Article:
In 2018 the government adopted its new model bilateral investment treaty (BIT). Following this adoption, the government has now obtained the authorisation required to start the renegotiations with eight non-EU countries and conclude new BITs with two others. The government has made clear that the new model BIT is intended to serve as an opening offer that sets the scene for the negotiations. However, as each negotiation will have its own dynamic, it is difficult to predict what the new Dutch BITs will look like.
The Amsterdam Court of Appeal recently had to decide on an application for recognition and enforcement of an online arbitral award regarding a loan in bitcoins. To date, this has been a subject that the Dutch courts have seldom encountered. Notably, the Amsterdam Court of Appeal took a critical approach in what may be considered a test case for recognition and enforcement of online arbitral awards in the Netherlands.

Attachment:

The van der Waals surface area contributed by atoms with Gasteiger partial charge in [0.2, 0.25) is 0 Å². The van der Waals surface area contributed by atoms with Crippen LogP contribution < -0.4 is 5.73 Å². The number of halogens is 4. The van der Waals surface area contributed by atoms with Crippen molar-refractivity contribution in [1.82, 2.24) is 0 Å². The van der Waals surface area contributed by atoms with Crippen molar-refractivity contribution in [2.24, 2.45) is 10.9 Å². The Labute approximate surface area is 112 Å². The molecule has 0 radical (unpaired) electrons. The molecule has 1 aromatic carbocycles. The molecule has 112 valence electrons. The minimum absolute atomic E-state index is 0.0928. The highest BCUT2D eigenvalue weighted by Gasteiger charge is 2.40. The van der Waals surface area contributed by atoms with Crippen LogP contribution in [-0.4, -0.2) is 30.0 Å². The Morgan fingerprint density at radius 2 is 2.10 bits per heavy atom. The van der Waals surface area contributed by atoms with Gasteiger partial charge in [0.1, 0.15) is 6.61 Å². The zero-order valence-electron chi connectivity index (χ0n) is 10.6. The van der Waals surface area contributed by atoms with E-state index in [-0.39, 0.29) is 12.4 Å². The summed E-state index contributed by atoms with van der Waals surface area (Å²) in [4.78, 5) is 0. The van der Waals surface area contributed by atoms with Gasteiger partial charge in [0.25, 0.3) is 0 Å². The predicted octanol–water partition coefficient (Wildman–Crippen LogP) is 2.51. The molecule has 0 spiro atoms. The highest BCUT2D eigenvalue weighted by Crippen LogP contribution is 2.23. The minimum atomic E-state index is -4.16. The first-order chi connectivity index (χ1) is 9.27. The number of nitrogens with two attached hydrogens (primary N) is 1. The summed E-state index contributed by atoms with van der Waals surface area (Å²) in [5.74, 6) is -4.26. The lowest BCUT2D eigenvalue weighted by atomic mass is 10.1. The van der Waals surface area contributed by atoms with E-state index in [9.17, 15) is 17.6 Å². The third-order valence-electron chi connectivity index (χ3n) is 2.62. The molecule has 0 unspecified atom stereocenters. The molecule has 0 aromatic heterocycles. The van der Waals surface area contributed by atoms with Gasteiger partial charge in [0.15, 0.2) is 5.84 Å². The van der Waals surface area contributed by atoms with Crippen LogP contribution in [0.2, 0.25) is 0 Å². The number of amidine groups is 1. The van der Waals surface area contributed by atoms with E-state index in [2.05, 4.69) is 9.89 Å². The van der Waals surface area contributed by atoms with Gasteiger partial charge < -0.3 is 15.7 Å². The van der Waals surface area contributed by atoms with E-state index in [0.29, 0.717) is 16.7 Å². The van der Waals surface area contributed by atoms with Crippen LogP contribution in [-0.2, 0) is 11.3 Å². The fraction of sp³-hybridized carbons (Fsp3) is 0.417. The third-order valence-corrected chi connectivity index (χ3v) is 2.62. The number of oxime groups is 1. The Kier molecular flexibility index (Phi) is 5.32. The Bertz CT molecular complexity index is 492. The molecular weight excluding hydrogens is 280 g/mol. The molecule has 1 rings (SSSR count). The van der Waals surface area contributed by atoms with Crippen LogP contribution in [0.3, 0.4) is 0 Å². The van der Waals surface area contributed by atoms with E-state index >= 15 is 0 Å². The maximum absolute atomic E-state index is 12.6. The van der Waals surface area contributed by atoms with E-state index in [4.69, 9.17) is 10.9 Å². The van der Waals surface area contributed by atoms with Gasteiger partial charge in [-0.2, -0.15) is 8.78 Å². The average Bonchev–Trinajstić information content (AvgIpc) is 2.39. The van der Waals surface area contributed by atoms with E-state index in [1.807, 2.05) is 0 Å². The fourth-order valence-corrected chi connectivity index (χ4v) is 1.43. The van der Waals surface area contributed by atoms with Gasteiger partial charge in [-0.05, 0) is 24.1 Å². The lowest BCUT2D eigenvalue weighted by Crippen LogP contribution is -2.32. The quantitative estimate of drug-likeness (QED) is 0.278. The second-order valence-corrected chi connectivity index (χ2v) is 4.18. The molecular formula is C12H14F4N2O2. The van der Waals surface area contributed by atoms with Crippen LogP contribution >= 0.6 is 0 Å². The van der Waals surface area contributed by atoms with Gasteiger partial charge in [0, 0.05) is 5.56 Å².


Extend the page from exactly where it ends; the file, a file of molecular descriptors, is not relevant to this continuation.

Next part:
The Netherlands Arbitration Institute (NAI) recently introduced a new transparency policy, which aims to enhance the transparency of arbitral proceedings without harming their confidential nature. This is a promising step by the NAI, which will hopefully contribute to a more cost-effective, efficient and credible arbitration practice in the Netherlands.
In June 2018 a new arbitration court specialised in art-related disputes was launched in The Hague. The court, which offers an attractive and efficient dispute resolution mechanism for cross-border art-related disputes, was founded by the Netherlands Arbitration Institute (NAI) in collaboration with Authentication in Art. According to the NAI's website, it has now started accepting arbitrator and mediator applications for the Court of Arbitration for Art.
The government recently adopted its new model bilateral investment treaty (BIT). The proposed changes, which are likely to limit investor protection, have now been incorporated, together with additional important amendments. The model BIT reflects two government objectives: a sustainable investment policy and a better balance between the rights and obligations of both states and investors.